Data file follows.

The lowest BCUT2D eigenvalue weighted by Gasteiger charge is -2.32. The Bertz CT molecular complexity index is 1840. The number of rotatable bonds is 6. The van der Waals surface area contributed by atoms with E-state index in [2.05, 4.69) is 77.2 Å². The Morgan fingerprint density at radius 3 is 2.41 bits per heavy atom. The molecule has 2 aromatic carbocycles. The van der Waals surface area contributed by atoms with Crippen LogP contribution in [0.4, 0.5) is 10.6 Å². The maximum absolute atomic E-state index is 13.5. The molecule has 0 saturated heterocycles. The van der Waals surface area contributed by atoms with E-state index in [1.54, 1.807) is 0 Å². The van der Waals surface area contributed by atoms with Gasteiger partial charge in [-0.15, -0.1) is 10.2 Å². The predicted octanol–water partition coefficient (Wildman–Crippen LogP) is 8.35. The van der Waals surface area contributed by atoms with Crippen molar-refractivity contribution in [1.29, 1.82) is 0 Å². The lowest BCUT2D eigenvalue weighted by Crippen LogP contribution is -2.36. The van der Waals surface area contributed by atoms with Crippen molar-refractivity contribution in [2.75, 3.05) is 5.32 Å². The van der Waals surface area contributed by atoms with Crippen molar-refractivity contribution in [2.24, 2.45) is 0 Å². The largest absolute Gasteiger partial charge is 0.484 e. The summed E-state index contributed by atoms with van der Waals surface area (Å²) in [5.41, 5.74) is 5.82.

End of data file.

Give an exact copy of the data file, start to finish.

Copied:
The lowest BCUT2D eigenvalue weighted by Gasteiger charge is -2.32. The Bertz CT molecular complexity index is 1840. The number of rotatable bonds is 6. The van der Waals surface area contributed by atoms with E-state index in [2.05, 4.69) is 77.2 Å². The Morgan fingerprint density at radius 3 is 2.41 bits per heavy atom. The molecule has 2 aromatic carbocycles. The van der Waals surface area contributed by atoms with Crippen LogP contribution in [0.4, 0.5) is 10.6 Å². The maximum absolute atomic E-state index is 13.5. The molecule has 0 saturated heterocycles. The van der Waals surface area contributed by atoms with E-state index in [1.54, 1.807) is 0 Å². The van der Waals surface area contributed by atoms with Gasteiger partial charge in [-0.15, -0.1) is 10.2 Å². The predicted octanol–water partition coefficient (Wildman–Crippen LogP) is 8.35. The van der Waals surface area contributed by atoms with Crippen molar-refractivity contribution in [1.29, 1.82) is 0 Å². The lowest BCUT2D eigenvalue weighted by Crippen LogP contribution is -2.36. The van der Waals surface area contributed by atoms with Crippen molar-refractivity contribution in [2.75, 3.05) is 5.32 Å². The van der Waals surface area contributed by atoms with Crippen molar-refractivity contribution in [2.24, 2.45) is 0 Å². The largest absolute Gasteiger partial charge is 0.484 e. The summed E-state index contributed by atoms with van der Waals surface area (Å²) in [5.41, 5.74) is 5.82.